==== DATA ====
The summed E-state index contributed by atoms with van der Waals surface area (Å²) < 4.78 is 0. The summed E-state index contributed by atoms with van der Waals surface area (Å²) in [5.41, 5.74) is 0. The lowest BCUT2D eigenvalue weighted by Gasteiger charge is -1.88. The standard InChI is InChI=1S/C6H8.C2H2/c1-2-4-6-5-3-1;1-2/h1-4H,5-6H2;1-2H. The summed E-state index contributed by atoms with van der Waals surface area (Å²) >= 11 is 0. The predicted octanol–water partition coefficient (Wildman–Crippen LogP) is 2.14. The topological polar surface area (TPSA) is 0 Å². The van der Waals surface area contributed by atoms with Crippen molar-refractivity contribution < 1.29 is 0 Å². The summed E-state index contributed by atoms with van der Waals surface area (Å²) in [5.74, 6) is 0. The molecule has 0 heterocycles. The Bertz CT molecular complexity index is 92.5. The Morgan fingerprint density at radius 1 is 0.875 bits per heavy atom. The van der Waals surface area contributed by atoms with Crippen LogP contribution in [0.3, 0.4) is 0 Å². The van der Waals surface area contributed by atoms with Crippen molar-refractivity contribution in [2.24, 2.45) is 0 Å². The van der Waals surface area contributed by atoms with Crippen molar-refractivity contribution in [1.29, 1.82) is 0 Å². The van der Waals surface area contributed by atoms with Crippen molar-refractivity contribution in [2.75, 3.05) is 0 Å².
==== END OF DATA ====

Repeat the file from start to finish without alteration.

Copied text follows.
The summed E-state index contributed by atoms with van der Waals surface area (Å²) < 4.78 is 0. The summed E-state index contributed by atoms with van der Waals surface area (Å²) in [5.41, 5.74) is 0. The lowest BCUT2D eigenvalue weighted by Gasteiger charge is -1.88. The standard InChI is InChI=1S/C6H8.C2H2/c1-2-4-6-5-3-1;1-2/h1-4H,5-6H2;1-2H. The summed E-state index contributed by atoms with van der Waals surface area (Å²) >= 11 is 0. The predicted octanol–water partition coefficient (Wildman–Crippen LogP) is 2.14. The topological polar surface area (TPSA) is 0 Å². The van der Waals surface area contributed by atoms with Crippen molar-refractivity contribution < 1.29 is 0 Å². The summed E-state index contributed by atoms with van der Waals surface area (Å²) in [5.74, 6) is 0. The molecule has 0 heterocycles. The Bertz CT molecular complexity index is 92.5. The Morgan fingerprint density at radius 1 is 0.875 bits per heavy atom. The van der Waals surface area contributed by atoms with Crippen LogP contribution in [0.3, 0.4) is 0 Å². The van der Waals surface area contributed by atoms with Crippen molar-refractivity contribution in [2.24, 2.45) is 0 Å². The van der Waals surface area contributed by atoms with Crippen molar-refractivity contribution in [1.29, 1.82) is 0 Å². The van der Waals surface area contributed by atoms with Crippen molar-refractivity contribution in [2.75, 3.05) is 0 Å².